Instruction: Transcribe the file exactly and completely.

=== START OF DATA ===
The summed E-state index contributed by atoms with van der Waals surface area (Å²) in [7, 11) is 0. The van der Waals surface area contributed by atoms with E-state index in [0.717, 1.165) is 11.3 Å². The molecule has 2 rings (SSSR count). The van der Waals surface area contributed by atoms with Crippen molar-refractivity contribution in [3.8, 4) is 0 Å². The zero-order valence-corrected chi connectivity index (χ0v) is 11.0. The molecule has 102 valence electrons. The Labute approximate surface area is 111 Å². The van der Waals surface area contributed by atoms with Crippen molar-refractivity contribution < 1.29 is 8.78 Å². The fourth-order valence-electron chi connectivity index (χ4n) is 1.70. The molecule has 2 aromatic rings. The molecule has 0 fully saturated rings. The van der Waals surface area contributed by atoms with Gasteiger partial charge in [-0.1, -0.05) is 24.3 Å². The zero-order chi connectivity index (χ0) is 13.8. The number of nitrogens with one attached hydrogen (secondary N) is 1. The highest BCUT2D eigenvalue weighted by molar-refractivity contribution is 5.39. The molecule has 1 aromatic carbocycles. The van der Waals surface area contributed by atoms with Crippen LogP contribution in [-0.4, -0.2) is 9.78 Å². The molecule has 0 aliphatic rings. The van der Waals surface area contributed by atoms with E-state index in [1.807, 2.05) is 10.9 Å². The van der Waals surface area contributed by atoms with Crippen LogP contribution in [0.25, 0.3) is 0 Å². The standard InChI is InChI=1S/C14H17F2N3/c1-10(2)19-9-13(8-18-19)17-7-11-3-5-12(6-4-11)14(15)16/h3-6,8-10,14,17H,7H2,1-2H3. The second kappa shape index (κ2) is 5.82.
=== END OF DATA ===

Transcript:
The summed E-state index contributed by atoms with van der Waals surface area (Å²) in [7, 11) is 0. The van der Waals surface area contributed by atoms with E-state index in [0.717, 1.165) is 11.3 Å². The molecule has 2 rings (SSSR count). The van der Waals surface area contributed by atoms with Crippen molar-refractivity contribution in [3.8, 4) is 0 Å². The zero-order valence-corrected chi connectivity index (χ0v) is 11.0. The molecule has 102 valence electrons. The Labute approximate surface area is 111 Å². The van der Waals surface area contributed by atoms with Crippen molar-refractivity contribution < 1.29 is 8.78 Å². The fourth-order valence-electron chi connectivity index (χ4n) is 1.70. The molecule has 2 aromatic rings. The molecule has 0 fully saturated rings. The van der Waals surface area contributed by atoms with Gasteiger partial charge in [-0.1, -0.05) is 24.3 Å². The zero-order chi connectivity index (χ0) is 13.8. The number of nitrogens with one attached hydrogen (secondary N) is 1. The highest BCUT2D eigenvalue weighted by molar-refractivity contribution is 5.39. The molecule has 1 aromatic carbocycles. The van der Waals surface area contributed by atoms with Crippen LogP contribution in [-0.4, -0.2) is 9.78 Å². The molecule has 0 aliphatic rings. The van der Waals surface area contributed by atoms with E-state index in [1.807, 2.05) is 10.9 Å². The van der Waals surface area contributed by atoms with Crippen LogP contribution in [0.25, 0.3) is 0 Å². The standard InChI is InChI=1S/C14H17F2N3/c1-10(2)19-9-13(8-18-19)17-7-11-3-5-12(6-4-11)14(15)16/h3-6,8-10,14,17H,7H2,1-2H3. The second kappa shape index (κ2) is 5.82.